“Blooming Artists” exhibit brings learning to life

PORT ANGELES — The Port Angeles Fine Arts Center will host a free opening reception for “Blooming Artists,” an exhibit of elementary student artwork from 3 p.m. to 6 p.m. Tuesday.

The exhibition showcases the artwork of over 275 students, providing an exploration of the world of insects, pollination, habitat, plants and soil regeneration through the eyes and art of the community’s youngest learners.

“Blooming Artists” will be on display through June 25. The gallery at 1203 E. Lauridsen Blvd. is open from 11 a.m. to 5 p.m. Thursday through Sunday.

This exhibit represents the culmination of a year of arts, science and garden integrated learning with pre-K through third grade students within the Port Angeles School District (PASD).

This is the second year of the project, which was made possible by a Creative Start Grant from the Washington State Arts Commission awarded to the Port Angeles School District.

Through this program, art center staff have partnered with teachers, volunteers, PASD Native American Liaisons and WSU extension staff “to provide project-based education that integrates art, science, playful movement, story and SEL (Social and Emotional Learning) while also deepening students’ connection to the natural world,” organizers said.

”Connections to each schools’ garden program allow students to get hands-on learning about plants, soil and composting.”

New this year is the groundwork to increase cultural relevance in school gardens by folding in Since Time Immemorial curriculum concepts into the lesson plans with support from Port Angeles School District Native American Liaison Carmen Watson Charles and the Klallam Language Department, organizers said.

“Port Angeles Fine Arts Center is proud to support the school district in furthering their efforts to provide arts integrated learning in our schools,” said Christine Loewe, executive director of the fine arts center who also volunteers with the school district garden.

The Port Angeles Fine Arts Center plays a crucial role in supporting this initiative by providing expertise in integrating art education curriculum and aligning Washington state science and art learning standards, organizers said.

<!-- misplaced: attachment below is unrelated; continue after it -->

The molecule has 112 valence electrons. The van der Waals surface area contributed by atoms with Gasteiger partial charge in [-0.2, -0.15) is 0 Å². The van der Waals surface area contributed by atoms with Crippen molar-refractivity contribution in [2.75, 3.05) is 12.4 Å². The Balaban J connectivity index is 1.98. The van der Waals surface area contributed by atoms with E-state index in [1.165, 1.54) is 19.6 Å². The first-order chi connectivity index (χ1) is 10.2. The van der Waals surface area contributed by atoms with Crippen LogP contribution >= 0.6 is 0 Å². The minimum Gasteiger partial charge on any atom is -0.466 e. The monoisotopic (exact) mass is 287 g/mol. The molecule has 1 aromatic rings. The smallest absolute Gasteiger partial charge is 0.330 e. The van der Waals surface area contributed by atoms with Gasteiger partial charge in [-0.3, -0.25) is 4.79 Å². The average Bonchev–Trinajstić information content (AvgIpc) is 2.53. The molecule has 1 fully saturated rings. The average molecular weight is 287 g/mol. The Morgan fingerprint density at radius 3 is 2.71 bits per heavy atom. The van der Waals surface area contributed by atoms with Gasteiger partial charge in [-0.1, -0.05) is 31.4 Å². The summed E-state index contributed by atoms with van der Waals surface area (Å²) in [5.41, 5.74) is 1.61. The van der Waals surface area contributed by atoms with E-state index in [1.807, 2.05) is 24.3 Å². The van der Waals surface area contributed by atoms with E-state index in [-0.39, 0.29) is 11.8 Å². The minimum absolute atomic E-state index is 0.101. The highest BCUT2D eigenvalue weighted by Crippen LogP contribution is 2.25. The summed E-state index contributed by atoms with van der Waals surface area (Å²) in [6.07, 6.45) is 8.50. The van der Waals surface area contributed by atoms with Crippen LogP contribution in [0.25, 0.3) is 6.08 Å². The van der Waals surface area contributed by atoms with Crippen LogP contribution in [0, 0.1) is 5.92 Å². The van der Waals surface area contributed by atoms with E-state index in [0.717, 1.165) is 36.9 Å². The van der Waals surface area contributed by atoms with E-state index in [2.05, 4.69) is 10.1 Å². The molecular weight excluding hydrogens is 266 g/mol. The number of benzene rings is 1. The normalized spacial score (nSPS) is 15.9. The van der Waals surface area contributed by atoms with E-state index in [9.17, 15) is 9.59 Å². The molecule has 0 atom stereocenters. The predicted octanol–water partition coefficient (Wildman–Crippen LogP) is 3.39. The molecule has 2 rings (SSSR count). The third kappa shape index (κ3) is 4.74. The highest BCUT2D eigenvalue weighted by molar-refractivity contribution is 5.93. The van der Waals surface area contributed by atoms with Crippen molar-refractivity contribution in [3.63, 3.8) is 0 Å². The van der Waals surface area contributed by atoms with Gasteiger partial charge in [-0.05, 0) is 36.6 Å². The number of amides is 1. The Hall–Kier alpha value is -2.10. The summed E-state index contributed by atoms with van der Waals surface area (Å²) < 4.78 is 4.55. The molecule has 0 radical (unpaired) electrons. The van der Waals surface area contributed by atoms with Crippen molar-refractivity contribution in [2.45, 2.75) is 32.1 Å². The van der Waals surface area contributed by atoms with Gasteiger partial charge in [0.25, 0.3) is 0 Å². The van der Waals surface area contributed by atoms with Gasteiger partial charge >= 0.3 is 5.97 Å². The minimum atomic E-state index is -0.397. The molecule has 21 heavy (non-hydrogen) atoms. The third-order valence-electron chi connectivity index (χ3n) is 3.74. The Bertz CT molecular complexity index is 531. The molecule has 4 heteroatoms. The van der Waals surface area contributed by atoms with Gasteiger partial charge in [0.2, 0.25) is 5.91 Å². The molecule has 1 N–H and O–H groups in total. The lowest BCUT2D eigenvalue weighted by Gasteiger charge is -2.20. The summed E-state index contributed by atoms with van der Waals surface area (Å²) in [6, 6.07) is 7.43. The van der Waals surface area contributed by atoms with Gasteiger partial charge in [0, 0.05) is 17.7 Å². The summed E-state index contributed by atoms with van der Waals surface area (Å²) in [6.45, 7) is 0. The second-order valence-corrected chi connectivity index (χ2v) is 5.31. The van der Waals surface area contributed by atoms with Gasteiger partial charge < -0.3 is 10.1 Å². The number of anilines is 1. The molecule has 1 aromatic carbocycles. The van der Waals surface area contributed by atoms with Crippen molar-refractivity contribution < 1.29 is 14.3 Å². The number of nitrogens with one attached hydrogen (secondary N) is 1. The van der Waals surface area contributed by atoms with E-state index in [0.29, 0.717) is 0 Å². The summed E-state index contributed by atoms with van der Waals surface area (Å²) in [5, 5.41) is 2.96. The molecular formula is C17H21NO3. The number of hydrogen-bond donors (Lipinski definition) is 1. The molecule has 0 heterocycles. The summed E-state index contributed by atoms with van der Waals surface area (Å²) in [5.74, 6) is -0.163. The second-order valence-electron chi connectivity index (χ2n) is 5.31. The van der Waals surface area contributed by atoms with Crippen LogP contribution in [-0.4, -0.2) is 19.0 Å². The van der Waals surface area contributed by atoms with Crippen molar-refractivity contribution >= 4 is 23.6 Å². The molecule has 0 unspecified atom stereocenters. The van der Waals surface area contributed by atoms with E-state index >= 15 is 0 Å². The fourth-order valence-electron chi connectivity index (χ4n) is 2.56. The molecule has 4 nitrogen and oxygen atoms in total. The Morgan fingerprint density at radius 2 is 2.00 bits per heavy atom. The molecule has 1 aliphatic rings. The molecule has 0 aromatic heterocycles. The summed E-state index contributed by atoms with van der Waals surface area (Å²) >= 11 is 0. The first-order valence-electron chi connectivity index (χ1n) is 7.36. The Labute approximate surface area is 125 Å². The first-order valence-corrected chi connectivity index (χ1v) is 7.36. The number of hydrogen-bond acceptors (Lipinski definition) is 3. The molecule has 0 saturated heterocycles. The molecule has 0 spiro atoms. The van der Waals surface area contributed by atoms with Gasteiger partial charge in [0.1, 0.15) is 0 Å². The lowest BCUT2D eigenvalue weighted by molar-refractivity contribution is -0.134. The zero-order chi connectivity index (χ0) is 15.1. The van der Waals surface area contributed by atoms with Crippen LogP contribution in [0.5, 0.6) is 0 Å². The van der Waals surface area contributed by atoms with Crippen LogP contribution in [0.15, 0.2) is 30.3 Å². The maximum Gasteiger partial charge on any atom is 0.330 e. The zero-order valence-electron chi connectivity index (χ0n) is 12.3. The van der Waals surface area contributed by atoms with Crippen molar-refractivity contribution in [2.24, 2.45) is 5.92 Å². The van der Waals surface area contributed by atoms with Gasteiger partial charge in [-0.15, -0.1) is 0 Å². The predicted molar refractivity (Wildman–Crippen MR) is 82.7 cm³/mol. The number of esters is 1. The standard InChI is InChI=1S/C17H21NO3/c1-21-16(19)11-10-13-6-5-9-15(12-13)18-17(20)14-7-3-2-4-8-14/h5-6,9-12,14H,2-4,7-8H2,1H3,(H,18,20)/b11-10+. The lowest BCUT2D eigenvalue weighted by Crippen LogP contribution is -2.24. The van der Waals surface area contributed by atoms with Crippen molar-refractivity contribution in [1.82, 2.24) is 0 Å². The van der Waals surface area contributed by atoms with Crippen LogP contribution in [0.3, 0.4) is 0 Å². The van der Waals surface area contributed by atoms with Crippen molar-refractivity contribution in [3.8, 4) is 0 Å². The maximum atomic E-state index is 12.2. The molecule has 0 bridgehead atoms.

The Youth Education Director at the Fine Arts Center, Mandy Miller, serves as the primary coordinator, offering integrated lessons at the participating elementary schools.

Thirteen teachers from three schools across the district have participated in the program and 45 classes have been offered throughout the school year generating arts integrated education in the classrooms.

Teaching artists Ariel Zimman, Steve Belz, MarySue French and Sarah Hurt also will have samples of their artwork on display and for sale in the exhibition.

“Whether they are looking at invertebrates from the compost, pulling apart bean seeds to discover a young plant inside or trying to figure out a seed dispersal method, the students in the Creative Start program have shown me that they are ready and excited to learn all about the natural world,” said Mandy Miller, youth education director.

”These students have also taught me that their creativity is infinite when creating works that reflect the science they have learned,” Miller added. “It’s fun to watch them be open to learning a variety of new skills using an array of mediums,”

Lead partners for “Blooming Artists” and the year-long project include: Washington State University Clallam County extension, Port Angeles School District Native American Liason Carmen Watson Charles, and 1st Grade Franklin Elementary Teacher Sarah Schaefermeyer.

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